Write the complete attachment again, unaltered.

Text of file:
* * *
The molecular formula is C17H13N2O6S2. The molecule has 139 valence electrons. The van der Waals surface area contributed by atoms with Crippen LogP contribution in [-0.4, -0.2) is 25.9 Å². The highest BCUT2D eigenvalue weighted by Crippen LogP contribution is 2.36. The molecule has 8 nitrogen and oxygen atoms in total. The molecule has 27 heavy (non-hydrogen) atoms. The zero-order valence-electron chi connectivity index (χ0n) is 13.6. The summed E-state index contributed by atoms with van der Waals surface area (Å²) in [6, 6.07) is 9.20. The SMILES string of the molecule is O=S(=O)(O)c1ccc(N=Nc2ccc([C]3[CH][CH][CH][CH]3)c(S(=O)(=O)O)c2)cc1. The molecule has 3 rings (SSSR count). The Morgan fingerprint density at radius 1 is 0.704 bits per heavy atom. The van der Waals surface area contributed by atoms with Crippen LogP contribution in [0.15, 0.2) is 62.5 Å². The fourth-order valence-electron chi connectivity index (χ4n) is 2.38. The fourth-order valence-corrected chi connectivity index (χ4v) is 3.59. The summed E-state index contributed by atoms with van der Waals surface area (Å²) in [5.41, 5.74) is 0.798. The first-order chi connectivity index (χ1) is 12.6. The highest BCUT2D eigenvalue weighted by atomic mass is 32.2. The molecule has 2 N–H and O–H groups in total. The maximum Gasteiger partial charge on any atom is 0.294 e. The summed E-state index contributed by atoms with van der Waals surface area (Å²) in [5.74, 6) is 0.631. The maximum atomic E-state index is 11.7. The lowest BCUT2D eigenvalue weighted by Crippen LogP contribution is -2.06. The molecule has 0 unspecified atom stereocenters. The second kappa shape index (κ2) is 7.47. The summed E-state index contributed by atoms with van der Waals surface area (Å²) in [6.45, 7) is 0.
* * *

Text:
The molecular formula is C17H13N2O6S2. The molecule has 139 valence electrons. The van der Waals surface area contributed by atoms with Crippen LogP contribution in [-0.4, -0.2) is 25.9 Å². The highest BCUT2D eigenvalue weighted by Crippen LogP contribution is 2.36. The molecule has 8 nitrogen and oxygen atoms in total. The molecule has 27 heavy (non-hydrogen) atoms. The zero-order valence-electron chi connectivity index (χ0n) is 13.6. The summed E-state index contributed by atoms with van der Waals surface area (Å²) in [6, 6.07) is 9.20. The SMILES string of the molecule is O=S(=O)(O)c1ccc(N=Nc2ccc([C]3[CH][CH][CH][CH]3)c(S(=O)(=O)O)c2)cc1. The molecule has 3 rings (SSSR count). The Morgan fingerprint density at radius 1 is 0.704 bits per heavy atom. The van der Waals surface area contributed by atoms with Crippen LogP contribution in [0.15, 0.2) is 62.5 Å². The fourth-order valence-electron chi connectivity index (χ4n) is 2.38. The fourth-order valence-corrected chi connectivity index (χ4v) is 3.59. The summed E-state index contributed by atoms with van der Waals surface area (Å²) in [5.41, 5.74) is 0.798. The first-order chi connectivity index (χ1) is 12.6. The highest BCUT2D eigenvalue weighted by atomic mass is 32.2. The molecule has 2 N–H and O–H groups in total. The maximum Gasteiger partial charge on any atom is 0.294 e. The summed E-state index contributed by atoms with van der Waals surface area (Å²) in [5.74, 6) is 0.631. The maximum atomic E-state index is 11.7. The lowest BCUT2D eigenvalue weighted by Crippen LogP contribution is -2.06. The molecule has 0 unspecified atom stereocenters. The second kappa shape index (κ2) is 7.47. The summed E-state index contributed by atoms with van der Waals surface area (Å²) in [6.45, 7) is 0.